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#136 Consumer Comment

La71009 didn't steal 10K

AUTHOR: Lee Ving - (U.S.A.)

WalMart got off the hook pretty cheap. There should have been two more 0's added to the figure.

The WalMart employee committed battery, and LA71009 was harmed and humiliated.

I think 10K, was sweet deal for WalMart.

It's a good thing there are people like La71009 who stick up for our rights.
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#137 Consumer Comment

Still no proof

AUTHOR: Lee Ving - (U.S.A.)

As stated before, I have reviewed Arkansas State law 5-36-116. It is not specific to shoplifting. It is the general criminal procedures of Arkansas which include shoplifting. Again, I have found no mention of a buzzer or a inventory control devices. And even if this were true, WalMart does not post this information visibly anywhere in their store, so your point is moot.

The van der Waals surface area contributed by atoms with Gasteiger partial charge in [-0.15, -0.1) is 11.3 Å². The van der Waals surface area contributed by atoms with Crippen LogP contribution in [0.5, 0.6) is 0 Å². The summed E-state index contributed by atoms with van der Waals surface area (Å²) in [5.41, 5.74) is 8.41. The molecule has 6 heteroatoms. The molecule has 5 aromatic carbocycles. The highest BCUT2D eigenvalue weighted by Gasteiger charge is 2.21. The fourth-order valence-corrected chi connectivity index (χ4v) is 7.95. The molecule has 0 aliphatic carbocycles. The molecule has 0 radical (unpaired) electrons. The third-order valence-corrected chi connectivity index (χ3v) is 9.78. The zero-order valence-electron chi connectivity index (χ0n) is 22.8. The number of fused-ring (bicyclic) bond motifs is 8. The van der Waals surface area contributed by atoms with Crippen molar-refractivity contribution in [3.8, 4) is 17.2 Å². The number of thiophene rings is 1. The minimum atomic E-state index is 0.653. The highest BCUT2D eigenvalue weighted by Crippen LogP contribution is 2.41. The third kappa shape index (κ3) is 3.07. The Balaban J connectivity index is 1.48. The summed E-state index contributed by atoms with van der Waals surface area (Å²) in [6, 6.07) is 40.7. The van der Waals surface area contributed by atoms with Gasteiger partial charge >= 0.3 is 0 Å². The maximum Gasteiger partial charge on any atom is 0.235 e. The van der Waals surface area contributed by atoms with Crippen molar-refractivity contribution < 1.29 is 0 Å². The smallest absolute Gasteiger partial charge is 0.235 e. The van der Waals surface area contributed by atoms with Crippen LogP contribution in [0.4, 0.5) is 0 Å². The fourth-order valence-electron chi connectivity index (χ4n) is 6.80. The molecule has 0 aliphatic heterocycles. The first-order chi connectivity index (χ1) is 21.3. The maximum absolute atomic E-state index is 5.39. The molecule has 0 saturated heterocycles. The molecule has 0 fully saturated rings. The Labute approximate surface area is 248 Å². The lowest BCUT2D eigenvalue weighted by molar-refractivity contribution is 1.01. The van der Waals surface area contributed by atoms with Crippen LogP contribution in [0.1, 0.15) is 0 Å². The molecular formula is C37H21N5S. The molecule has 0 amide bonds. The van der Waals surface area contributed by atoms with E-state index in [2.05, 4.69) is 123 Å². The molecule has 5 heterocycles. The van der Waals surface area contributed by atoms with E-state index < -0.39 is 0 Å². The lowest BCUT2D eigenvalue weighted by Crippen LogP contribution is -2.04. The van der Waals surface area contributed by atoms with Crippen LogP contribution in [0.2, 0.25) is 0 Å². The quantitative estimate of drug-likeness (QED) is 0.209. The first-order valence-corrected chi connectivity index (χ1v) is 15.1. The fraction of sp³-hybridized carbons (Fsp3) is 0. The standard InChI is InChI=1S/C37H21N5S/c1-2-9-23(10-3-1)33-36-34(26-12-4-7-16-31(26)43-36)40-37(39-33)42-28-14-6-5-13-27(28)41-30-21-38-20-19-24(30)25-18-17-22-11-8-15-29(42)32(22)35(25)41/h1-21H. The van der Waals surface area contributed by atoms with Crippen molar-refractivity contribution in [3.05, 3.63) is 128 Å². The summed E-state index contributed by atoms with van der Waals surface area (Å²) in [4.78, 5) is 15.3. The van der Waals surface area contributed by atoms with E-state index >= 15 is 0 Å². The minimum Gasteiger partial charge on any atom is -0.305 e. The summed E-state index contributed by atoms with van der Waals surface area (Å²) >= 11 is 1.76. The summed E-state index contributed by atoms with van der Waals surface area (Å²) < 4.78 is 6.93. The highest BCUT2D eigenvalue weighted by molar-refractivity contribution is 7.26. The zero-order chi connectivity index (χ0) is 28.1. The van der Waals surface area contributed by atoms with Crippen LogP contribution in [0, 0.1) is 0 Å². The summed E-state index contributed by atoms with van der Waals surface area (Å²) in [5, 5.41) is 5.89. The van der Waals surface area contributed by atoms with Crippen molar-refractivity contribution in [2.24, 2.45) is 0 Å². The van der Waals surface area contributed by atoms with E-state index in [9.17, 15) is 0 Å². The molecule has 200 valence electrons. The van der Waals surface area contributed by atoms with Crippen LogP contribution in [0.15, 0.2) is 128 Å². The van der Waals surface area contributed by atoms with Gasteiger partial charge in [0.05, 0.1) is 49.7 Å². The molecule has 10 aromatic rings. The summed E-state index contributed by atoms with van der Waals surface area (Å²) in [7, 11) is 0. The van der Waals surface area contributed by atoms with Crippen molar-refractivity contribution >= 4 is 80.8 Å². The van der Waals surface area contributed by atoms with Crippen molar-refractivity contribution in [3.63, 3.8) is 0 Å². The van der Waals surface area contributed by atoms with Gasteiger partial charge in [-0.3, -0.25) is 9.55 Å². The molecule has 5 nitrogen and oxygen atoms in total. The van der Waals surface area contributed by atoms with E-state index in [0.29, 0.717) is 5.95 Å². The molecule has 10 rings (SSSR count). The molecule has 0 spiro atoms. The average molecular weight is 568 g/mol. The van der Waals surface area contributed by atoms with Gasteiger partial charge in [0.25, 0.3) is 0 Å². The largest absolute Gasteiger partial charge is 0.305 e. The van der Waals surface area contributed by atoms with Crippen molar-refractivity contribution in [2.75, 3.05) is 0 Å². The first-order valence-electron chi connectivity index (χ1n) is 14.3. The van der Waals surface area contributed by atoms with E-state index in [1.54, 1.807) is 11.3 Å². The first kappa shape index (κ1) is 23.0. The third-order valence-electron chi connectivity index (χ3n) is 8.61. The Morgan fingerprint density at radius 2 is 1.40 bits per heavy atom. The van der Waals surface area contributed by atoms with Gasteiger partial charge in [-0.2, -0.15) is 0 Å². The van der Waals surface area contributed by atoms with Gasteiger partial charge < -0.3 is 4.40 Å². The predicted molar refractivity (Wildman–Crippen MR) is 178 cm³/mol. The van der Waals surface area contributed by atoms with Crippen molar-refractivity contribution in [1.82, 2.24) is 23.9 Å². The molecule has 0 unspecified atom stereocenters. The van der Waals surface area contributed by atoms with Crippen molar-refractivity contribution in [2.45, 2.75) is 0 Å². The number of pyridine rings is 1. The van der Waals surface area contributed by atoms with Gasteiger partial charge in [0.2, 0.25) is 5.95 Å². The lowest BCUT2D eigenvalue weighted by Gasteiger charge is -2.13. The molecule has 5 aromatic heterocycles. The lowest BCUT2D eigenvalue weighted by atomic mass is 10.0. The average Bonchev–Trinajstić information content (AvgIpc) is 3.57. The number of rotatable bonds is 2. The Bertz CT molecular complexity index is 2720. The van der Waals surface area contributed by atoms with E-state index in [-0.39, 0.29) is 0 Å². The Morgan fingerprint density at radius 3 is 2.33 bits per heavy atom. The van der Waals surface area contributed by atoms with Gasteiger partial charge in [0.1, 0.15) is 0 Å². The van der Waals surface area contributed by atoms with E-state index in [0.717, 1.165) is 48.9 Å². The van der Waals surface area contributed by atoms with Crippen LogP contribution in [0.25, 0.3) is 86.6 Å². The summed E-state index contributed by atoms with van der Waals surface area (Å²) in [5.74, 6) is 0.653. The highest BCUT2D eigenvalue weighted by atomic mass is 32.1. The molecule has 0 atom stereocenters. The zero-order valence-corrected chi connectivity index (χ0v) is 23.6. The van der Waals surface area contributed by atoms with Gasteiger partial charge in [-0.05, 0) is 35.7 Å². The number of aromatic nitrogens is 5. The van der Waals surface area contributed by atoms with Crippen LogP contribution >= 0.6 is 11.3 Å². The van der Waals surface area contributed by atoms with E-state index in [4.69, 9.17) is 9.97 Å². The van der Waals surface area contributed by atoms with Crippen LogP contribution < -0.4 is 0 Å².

Why can't you just post the text as previously requested, or guide me to the section that stipulates this.

So I'm asking you again, substantiate your posting, and I will admit you are right.

Otherwise, please "Buzz" off Bozo.
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#138 Consumer Comment

Wow Lee...

AUTHOR: Striderq - (U.S.A.)

You must not have read that law very closely. It specifically states that if the store uses antishoplifting or inventory control tags and the buzzer sounds whent a custoner walks out that it IS probable cause to suspect shoplifting. So either you didn't read the law or you just want to be argumentative. Either way, sorry, in Arkansas the buzzer is probable cause and it is probably that way in other states.
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#139 Consumer Comment

La71009